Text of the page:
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Include Vendor Cybersecurity into Your Cybersecurity Plans

Oct 11, 2017 by Lisa-Mae Hill, CTPRP

October being National Cybersecurity Awareness Month reminds us to take a look at vendor cybersecurity.

When addressing cybersecurity, one area that is often overlooked is the cybersecurity measures your vendors have in place to protect your data. Many organizations are now outsourcing significant areas of their business including data storage, software, data processing and infrastructure. 

Part of developing a cybersecurity strategy needs to include managing these vendors to ensure they don’t become your weakest link. You could have the most comprehensive cybersecurity procedures in place, but if your vendors aren’t doing the same, your plan is as weak as theirs.

Vendor Cybersecurity Stats

Let’s look at some vendor cybersecurity data from the news.

Vendors have played a strong role in some of the most well-known breaches, such as:

Here are a few reports/studies that show the risk vendors contribute:

  • According to a 2017 report from Beazley, an insurance company, 30 percent of breaches were caused by employee error or data breached while controlled by third party suppliers. Read the report here.
  • A survey by Soha Systems (acquired by Akamai) says 63 percent of breaches were linked to vendor access. Read about the survey here.
  • A study, sponsored by BuckleySandler and Treliant Risk Advisors and independently conducted by Ponemon Institute, shows the lack of trust in vendors – specifically indicating that 37 percent of respondents don’t trust their vendors to notify them of a breach. And, 73 percent don’t trust their other parties (fourth parties, fifth parties, etc) to notify them. Read the study here.

The point of all this – vendor management is key in ensuring that your vendors are not only fulfilling their contractual service obligations but also protecting the information you are giving them or they are storing and processing for you. 

Entrusting a third party with your valuable information comes with risk and the best way to mitigate that risk is ensuring they have strong vendor cybersecurity plan in place. 

4 Areas to Judge Your Vendor on to Ensure Proper Data Safety

  • Testing: The way your vendor tests its own security posture and addresses vulnerabilities can be helpful in indicating how serious they take cybersecurity.
    • Does your vendor perform annual security testing such as internal and external vulnerability testing, penetration testing and social engineering testing? These types of testing help ascertain the organization's level of vulnerability to different types of exploit. Critical and high-risk vulnerabilities that are found need to be addressed as soon as possible and organizations should always be looking for lessons learned and mitigations for future incidents.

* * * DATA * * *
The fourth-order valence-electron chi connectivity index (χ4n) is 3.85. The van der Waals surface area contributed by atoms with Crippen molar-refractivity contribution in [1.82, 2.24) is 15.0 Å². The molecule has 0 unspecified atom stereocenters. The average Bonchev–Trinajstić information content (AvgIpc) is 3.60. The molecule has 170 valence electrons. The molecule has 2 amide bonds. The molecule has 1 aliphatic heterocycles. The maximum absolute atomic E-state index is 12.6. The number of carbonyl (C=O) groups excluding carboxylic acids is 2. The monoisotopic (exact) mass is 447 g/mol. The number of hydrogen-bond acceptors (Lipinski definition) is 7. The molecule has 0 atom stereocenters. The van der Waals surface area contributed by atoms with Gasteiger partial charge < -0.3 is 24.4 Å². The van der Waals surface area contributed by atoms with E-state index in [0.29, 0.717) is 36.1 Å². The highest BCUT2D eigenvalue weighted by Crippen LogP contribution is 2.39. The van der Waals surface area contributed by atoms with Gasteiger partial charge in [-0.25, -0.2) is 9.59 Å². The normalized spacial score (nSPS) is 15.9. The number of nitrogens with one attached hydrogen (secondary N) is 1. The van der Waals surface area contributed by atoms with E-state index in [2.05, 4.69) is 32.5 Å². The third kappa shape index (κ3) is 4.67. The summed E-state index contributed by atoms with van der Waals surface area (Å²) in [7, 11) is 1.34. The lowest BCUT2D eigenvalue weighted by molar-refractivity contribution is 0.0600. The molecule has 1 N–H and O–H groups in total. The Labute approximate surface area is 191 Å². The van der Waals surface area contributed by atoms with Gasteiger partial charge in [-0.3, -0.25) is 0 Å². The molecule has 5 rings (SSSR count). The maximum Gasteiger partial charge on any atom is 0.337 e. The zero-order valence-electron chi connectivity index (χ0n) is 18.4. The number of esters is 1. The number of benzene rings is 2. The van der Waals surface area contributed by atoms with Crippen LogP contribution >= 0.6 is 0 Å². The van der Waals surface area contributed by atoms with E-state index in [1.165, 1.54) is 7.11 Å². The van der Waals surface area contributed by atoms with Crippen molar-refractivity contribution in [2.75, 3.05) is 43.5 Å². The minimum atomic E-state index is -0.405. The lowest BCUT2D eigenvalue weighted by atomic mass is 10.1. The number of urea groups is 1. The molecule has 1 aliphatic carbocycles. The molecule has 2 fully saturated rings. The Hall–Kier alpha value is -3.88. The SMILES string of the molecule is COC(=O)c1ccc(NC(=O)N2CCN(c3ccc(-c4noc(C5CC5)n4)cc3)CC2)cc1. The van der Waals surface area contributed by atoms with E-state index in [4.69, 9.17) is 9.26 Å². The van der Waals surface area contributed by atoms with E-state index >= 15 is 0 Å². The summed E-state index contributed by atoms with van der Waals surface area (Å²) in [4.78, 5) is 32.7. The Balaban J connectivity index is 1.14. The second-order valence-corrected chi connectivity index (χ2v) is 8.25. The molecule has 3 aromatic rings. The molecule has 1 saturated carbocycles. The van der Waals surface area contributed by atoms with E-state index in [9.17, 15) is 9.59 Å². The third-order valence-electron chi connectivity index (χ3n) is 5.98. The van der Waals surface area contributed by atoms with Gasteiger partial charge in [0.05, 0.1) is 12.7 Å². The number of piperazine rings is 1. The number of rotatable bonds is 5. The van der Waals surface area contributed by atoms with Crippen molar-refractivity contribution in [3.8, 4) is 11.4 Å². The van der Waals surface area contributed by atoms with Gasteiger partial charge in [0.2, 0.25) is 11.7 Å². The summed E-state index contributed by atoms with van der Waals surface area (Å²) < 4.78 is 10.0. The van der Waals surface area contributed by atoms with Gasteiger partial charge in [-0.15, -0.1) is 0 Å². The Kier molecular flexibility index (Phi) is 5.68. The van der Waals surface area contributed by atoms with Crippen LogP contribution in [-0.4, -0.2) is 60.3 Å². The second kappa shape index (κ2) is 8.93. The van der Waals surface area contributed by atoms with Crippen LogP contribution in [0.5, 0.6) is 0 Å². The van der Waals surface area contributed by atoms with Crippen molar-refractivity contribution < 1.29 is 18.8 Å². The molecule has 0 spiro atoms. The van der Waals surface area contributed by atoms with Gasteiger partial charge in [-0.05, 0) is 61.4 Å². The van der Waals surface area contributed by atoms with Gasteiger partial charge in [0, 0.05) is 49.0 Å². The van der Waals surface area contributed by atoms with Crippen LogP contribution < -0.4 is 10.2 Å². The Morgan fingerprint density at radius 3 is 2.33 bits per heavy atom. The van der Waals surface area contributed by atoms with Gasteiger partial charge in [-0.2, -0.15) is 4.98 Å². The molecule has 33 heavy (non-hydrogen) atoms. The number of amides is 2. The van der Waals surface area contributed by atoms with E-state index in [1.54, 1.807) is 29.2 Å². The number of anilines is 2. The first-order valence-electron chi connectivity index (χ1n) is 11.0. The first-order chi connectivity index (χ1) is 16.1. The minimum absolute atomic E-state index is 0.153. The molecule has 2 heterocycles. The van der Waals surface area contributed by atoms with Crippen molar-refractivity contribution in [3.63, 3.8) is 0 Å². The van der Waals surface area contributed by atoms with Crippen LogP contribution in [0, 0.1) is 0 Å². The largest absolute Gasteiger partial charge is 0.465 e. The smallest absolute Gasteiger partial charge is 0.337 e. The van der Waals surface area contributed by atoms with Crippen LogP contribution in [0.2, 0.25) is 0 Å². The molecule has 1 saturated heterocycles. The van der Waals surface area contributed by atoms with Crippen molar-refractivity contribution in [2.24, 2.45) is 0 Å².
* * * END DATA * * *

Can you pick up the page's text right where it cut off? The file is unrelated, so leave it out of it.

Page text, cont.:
• Protection: Pay attention to how your vendor protects data from destructive forces and from the unwanted actions of unauthorized users. Destructive forces can be data breaches, theft or intentional unauthorized release.
    • Things like encryption, well-documented and tested Data Retention and Destruction policies, and Data Classification and Privacy policies are all indicative of a solid and mature Sensitive Data Security program.

  • Employees, Contractors and Fourth Parties: Another area often overlooked is how your vendor ensures their employees, contractors and third-party vendors (your fourth parties) are prepared to protect data.
    • Confidentiality agreements, data security training and managing what employees, contractors and third parties have access to are all ways a vendor can ensure proper protection. Evidence, such as Confidentiality Agreements, Security training, Management of Vendors and Access Management, are just some of the ways a vendor can offer assurance that anyone with access to your data is properly trained.

  • Incident Detection and Response Plan: Incidents can happen at any organization and that’s why your vendor’s Incident Detection and Response plans are crucial. An incident can be anything that effects the confidentiality, integrity or availability of information or an information system. This could be a data breach, a targeted phishing email attack or a denial of service attack on your vendor’s service offering.
    • Make sure you know what their plans are and that they meet your needs.

Even the best vendor cybersecurity and overall cybersecurity plans can’t protect an organization against all attacks. But, they protect you against the majority of the cyber risk. For more vendor cybersecurity tips, download our infographic

Preparing for Vendor Cybersecurity in 2017
Lisa-Mae Hill, CTPRP

Written by Lisa-Mae Hill, CTPRP

Lisa-Mae is an experienced cybersecurity analyst with experience in both the private and public sectors. She has held the role of Subject Matter Expert and Information System Security Officer for a government based contractor and has extensive experience in Certification & Accreditation, CIS Critical Control Implementation and Auditing, Security Assessments and cybersecurity Policy. She has a Bachelor’s degree in Information Technology Management from State University of New York Delhi paired with many hours of additional cybersecurity and industry related training. She is also a Certified Third Party Risk Professional (CTPRP).

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